Our interest in the works of Burns, Byron, and Shelley is surely doubled, at least, by the knowledge we possess of the events of their lives. And if, in becoming acquainted with their aspirations and their achievements, their errors and their sins are also made known to us, even so we have to consider that their faults were such as belong to mankind in general, while their genius belonged to themselves alone. The faults of common men die with them because the men themselves are forgotten, whereas the sins of a Burns or a Byron are remembered because he has himself immortalised them.
Mr. Thomson's works are excellent enough to stand upon their own merits; yet there is much in them that may seem obscure to those who know nothing of his life. His poems have this in common with those of Burns and Byron, that their interest is intensely personal. Most of them are reflections of his own individuality, and their interest depends upon the skill with which he has rendered his personal feelings interesting to the reader, rather than to his having dramatically expressed the thoughts and feelings of others. The key to his writings is to be found in the events of his life, and it is this key that I have endeavoured to supply in the following pages.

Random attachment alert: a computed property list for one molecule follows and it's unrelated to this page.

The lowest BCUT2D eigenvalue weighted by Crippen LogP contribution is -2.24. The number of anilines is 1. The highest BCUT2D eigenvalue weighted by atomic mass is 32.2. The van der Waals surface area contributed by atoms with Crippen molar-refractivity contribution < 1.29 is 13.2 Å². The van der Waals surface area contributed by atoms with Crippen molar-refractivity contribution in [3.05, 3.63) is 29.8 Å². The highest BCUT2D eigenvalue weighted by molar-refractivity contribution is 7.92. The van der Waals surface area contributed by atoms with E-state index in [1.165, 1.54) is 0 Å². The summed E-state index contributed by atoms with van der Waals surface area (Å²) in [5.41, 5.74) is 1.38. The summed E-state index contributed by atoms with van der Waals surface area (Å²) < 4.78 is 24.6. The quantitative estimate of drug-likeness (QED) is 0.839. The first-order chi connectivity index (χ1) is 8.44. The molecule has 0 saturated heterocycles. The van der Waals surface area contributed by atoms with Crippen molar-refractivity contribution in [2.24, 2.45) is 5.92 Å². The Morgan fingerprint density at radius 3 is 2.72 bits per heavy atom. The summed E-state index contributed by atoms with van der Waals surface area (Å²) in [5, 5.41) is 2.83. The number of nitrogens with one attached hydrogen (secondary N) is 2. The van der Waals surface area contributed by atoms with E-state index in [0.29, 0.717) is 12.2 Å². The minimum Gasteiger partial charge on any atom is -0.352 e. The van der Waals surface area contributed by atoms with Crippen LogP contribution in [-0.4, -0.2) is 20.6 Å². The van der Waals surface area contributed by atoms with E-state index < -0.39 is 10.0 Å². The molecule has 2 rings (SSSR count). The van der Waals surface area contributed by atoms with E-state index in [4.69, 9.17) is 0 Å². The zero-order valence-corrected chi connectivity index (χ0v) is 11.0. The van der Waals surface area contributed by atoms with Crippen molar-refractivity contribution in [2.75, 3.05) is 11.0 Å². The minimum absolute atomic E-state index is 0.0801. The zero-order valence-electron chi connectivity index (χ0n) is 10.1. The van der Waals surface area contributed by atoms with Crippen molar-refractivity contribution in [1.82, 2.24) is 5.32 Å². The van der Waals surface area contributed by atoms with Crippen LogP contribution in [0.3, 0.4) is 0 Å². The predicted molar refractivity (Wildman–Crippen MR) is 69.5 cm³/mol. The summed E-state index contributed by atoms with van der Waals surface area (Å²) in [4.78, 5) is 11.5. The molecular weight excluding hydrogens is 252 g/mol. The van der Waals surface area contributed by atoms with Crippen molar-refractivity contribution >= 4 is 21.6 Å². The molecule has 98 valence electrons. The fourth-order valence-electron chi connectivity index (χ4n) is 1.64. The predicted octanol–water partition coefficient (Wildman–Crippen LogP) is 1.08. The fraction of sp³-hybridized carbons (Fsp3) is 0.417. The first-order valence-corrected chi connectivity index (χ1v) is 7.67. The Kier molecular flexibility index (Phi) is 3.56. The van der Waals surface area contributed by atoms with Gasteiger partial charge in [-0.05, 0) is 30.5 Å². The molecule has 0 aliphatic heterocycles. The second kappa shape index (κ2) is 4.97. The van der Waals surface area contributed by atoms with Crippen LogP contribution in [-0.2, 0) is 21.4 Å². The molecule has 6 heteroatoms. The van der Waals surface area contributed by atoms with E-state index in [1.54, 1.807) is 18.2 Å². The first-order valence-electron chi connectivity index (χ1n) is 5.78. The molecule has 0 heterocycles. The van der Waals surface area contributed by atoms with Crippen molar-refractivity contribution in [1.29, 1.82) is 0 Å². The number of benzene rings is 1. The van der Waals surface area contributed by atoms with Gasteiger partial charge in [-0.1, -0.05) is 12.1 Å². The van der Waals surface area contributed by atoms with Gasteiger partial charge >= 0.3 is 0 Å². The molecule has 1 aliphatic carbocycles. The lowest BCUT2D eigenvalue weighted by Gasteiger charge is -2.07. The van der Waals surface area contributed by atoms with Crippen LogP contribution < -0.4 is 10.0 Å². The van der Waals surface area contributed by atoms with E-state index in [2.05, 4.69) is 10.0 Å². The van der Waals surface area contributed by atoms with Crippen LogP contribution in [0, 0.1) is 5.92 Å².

James Thomson was born at Port Glasgow, on the 23d of November, 1834. Both of his parents were Scotch, and James was their first child. The father had attained a good position in the merchant navy, and at one time occupied the post of chief officer in a ship trading to China. His mother was a zealous Irvingite, and it seems probable that it was to her he owed his deeply emotional and imaginative temperament. About